Nimbl Arctic Expedition Part 1 – From the USA to the Yukon
Jun 05, 2023
By Graeme Bell
Setting off from frozen and windswept Reno, Luisa studied her weather app and looked at me with a crease of worry on her brow; Tuktoyaktuk was still a frigid -50F in March.“Remind me, whose idea it was to drive to the Arctic Ocean in winter?” It had been my idea, and I was prepared to take full responsibility for whatever may happen on the 6,000-mile return trip to the far north, but we were making this journey for a good reason. Yes, we could have kept the Nimbl down south, comfortably exploring the jungles and beaches of Mexico and Central America, but that would not stretch the vehicle or ourselves to our full potential. As described in my previous post, the Nimbl had proven itself over the last year to be an exceptional vehicle for both hot and cold weather travel, and my goal was to prove to myself that we were equally up to the task of exploring and surviving the extreme cold. This was more than just an overland journey; it was a test of man, woman, and machine!
With the Nimbl shod with studded General Grabber Arctic tires, we headed confidently northeast towards Boise, ID, a blizzard is blowing us along. Our convoy mate JonTurner, long-time friend and Chief Engineer at Nimbl, had left a couple of days ahead of us and was waiting for us to join him north of Boise. The 95 froze further as the sun set and the snow continued to fall; a rest stop near the Jordan Valley would be our haven for the night, the Nimbl welcoming us into her warm bosom as the mercury continued its plummet. We thought that night was cold; we would soon learn what real cold is.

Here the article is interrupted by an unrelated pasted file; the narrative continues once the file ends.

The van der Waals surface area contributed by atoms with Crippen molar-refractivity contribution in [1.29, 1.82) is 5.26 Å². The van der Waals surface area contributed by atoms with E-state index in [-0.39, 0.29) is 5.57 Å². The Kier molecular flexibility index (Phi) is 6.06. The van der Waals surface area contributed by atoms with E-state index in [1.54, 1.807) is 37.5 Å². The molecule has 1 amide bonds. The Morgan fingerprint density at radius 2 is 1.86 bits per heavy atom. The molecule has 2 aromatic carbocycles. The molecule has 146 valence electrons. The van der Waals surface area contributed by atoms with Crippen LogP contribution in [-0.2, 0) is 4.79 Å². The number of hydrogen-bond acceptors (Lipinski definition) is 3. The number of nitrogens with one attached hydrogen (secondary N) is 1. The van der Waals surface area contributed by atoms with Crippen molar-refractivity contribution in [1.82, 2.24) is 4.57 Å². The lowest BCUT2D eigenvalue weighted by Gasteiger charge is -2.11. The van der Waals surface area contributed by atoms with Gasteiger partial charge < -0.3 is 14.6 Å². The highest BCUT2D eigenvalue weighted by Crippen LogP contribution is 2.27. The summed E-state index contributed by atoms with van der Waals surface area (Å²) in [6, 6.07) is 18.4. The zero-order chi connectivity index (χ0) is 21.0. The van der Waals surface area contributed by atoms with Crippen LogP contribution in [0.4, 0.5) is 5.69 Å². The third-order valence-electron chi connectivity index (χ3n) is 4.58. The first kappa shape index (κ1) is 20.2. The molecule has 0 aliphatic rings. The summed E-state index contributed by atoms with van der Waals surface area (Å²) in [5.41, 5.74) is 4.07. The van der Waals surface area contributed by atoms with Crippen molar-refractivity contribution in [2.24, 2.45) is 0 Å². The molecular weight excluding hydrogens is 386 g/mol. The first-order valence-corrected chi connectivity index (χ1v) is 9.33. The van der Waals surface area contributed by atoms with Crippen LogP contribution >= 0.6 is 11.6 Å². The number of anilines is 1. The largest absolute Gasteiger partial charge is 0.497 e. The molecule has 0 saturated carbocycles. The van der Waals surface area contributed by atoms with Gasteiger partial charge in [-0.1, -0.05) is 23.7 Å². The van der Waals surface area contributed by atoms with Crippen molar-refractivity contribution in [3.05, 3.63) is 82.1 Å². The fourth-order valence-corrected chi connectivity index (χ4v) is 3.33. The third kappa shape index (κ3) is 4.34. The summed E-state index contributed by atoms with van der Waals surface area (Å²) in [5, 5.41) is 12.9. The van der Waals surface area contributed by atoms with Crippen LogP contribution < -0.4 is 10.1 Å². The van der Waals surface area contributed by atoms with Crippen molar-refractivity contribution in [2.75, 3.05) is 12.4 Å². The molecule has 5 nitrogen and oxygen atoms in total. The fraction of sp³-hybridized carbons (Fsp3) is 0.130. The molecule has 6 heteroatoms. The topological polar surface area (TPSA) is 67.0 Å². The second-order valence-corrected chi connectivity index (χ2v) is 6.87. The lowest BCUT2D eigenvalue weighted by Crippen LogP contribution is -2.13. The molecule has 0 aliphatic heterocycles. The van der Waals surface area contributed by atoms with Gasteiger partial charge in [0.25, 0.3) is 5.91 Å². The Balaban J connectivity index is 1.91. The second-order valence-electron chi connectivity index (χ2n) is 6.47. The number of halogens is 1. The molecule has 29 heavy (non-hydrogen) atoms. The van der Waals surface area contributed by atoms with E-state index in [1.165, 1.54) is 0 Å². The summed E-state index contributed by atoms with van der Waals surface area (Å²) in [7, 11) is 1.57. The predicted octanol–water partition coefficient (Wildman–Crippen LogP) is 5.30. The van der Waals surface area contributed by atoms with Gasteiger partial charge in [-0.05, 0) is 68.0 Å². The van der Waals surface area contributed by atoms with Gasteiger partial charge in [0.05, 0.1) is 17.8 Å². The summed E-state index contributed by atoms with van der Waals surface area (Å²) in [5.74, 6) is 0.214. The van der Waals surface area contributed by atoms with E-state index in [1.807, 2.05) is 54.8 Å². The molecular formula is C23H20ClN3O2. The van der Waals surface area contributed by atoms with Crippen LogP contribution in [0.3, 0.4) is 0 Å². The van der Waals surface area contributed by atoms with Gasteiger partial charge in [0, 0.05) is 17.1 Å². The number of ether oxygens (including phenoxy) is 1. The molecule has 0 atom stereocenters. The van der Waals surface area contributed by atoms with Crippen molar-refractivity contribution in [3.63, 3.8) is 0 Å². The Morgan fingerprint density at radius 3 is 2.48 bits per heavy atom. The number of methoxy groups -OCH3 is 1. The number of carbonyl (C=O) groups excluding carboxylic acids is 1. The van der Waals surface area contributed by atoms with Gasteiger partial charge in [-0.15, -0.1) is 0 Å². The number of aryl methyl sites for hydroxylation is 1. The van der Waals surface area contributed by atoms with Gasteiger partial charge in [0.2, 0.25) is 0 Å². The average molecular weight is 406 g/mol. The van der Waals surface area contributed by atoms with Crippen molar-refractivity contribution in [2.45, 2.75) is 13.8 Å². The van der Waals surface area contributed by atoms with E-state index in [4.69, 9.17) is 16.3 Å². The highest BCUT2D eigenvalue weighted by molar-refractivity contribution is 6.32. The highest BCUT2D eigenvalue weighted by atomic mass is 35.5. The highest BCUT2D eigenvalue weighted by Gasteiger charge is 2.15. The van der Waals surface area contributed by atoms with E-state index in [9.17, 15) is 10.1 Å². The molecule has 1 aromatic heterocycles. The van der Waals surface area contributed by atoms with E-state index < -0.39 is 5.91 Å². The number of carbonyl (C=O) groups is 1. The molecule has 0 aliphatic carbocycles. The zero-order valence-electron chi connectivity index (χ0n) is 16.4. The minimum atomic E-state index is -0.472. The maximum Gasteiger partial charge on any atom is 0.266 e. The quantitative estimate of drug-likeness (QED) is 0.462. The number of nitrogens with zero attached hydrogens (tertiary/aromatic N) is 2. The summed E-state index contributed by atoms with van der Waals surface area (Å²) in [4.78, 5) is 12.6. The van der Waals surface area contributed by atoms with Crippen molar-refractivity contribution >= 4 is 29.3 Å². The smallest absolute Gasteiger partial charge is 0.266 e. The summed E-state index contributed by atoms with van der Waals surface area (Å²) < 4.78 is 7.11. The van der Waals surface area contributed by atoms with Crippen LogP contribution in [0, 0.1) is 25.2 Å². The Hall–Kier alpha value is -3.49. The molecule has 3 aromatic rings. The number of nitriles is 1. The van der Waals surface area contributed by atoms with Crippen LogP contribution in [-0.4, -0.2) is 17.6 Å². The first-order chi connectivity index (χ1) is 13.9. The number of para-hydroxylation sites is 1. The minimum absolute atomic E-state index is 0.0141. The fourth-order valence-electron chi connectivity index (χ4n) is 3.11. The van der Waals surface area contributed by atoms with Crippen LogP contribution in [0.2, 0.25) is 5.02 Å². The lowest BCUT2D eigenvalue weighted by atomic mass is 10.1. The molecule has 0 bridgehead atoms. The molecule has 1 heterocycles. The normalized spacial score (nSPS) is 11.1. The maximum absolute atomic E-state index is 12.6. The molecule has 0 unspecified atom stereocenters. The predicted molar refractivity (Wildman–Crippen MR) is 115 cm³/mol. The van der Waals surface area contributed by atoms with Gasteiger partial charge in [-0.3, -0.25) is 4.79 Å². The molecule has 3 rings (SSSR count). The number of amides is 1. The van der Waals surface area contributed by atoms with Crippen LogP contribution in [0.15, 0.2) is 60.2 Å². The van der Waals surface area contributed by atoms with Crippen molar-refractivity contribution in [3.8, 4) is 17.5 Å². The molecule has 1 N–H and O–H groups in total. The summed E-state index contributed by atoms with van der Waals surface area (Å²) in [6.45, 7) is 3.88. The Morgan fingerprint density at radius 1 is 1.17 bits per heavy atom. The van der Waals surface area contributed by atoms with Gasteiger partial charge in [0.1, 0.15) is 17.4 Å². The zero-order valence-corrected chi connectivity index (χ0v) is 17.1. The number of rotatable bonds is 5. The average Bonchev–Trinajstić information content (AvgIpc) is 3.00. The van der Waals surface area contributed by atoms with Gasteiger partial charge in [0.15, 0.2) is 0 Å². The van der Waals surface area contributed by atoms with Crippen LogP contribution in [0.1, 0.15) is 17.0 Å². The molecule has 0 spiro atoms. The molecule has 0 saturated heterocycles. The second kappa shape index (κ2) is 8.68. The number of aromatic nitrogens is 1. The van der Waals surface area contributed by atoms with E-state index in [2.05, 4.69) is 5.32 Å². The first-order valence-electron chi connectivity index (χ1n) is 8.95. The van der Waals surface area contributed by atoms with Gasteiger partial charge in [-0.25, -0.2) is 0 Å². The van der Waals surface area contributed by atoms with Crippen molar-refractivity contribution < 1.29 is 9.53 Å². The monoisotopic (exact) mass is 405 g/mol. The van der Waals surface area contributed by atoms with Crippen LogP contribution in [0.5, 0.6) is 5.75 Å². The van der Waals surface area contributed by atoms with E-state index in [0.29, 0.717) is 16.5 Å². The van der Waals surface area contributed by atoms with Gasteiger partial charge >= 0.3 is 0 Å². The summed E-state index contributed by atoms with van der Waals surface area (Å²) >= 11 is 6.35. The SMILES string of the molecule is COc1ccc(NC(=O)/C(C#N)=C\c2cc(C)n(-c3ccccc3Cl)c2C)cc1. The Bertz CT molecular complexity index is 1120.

Meeting up with Jon the following evening in Burbank, WA on the banks of the Columbia River, we settled in for the first of many excellent group meals cooked by Luisa to plan our route north. We agreed that we would alternate convoy lead days and tested the Group Ride function on our matching Garmin Tread (XL Overland Edition), allowing us to communicate via a CB radio-style handset and track each other on the road. Jon’s Starlink, the flat version, which was hard mounted on the roof of his van, would allow internet access when mobile coverage was unavailable. We discussed the modifications and vehicle preparations and made a list of the essentials we should purchase before crossing into Canada. Jon’s Ford van had received much the same preparation as the Nimbl and was shod with studded General Grabber ATX tires, a set of KC Lights, a bank of six Battle Born heated lithium batteries, a Wagan Tech inverter, a Webasto diesel heater and an interior custom made by Jon. It was a beast!
Jon took the lead the following day after a long walk, and we drove north towards the beautiful Soap Lake and surroundings, which begged us to return and explore. Soon we settled into a routine-banter on the Group Ride, occasionally stopping to take photos or video while allowing the dogs (our terrier, Chewy, and Jon’s beautiful Labrador, Mkat) to relieve themselves, grabbing a snack, filling up with diesel, enjoying the sheer beauty of the land through which we drove.